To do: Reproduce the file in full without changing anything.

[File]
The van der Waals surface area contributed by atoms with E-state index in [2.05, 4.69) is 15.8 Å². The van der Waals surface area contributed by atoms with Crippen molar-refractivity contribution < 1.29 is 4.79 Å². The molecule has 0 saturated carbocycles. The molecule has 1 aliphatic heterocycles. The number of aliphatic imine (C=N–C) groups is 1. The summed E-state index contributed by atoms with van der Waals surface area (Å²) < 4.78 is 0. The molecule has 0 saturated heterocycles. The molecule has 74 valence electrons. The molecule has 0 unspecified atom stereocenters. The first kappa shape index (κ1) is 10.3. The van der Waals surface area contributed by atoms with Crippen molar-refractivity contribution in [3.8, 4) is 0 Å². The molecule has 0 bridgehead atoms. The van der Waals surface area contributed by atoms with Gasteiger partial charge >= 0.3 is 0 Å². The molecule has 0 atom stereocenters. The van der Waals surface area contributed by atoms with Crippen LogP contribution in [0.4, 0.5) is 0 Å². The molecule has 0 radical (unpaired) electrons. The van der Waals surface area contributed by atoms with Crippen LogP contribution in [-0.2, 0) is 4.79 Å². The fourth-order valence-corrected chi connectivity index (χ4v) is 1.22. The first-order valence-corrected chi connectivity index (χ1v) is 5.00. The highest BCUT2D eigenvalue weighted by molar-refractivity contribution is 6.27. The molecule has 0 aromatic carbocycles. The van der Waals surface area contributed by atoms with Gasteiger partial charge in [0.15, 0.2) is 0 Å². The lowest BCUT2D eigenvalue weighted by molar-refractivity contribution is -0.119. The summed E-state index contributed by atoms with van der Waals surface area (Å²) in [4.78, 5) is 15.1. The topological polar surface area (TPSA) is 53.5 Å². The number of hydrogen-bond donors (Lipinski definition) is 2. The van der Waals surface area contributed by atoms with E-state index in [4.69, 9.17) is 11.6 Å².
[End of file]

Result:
The van der Waals surface area contributed by atoms with E-state index in [2.05, 4.69) is 15.8 Å². The van der Waals surface area contributed by atoms with Crippen molar-refractivity contribution < 1.29 is 4.79 Å². The molecule has 0 saturated carbocycles. The molecule has 1 aliphatic heterocycles. The number of aliphatic imine (C=N–C) groups is 1. The summed E-state index contributed by atoms with van der Waals surface area (Å²) < 4.78 is 0. The molecule has 0 saturated heterocycles. The molecule has 74 valence electrons. The molecule has 0 unspecified atom stereocenters. The first kappa shape index (κ1) is 10.3. The van der Waals surface area contributed by atoms with Crippen molar-refractivity contribution in [3.8, 4) is 0 Å². The molecule has 0 bridgehead atoms. The van der Waals surface area contributed by atoms with Gasteiger partial charge >= 0.3 is 0 Å². The molecule has 0 atom stereocenters. The van der Waals surface area contributed by atoms with Crippen LogP contribution in [0.4, 0.5) is 0 Å². The molecule has 0 radical (unpaired) electrons. The van der Waals surface area contributed by atoms with Crippen LogP contribution in [-0.2, 0) is 4.79 Å². The fourth-order valence-corrected chi connectivity index (χ4v) is 1.22. The first-order valence-corrected chi connectivity index (χ1v) is 5.00. The highest BCUT2D eigenvalue weighted by molar-refractivity contribution is 6.27. The molecule has 0 aromatic carbocycles. The van der Waals surface area contributed by atoms with Gasteiger partial charge in [0.15, 0.2) is 0 Å². The lowest BCUT2D eigenvalue weighted by molar-refractivity contribution is -0.119. The summed E-state index contributed by atoms with van der Waals surface area (Å²) in [4.78, 5) is 15.1. The topological polar surface area (TPSA) is 53.5 Å². The number of hydrogen-bond donors (Lipinski definition) is 2. The van der Waals surface area contributed by atoms with E-state index in [4.69, 9.17) is 11.6 Å².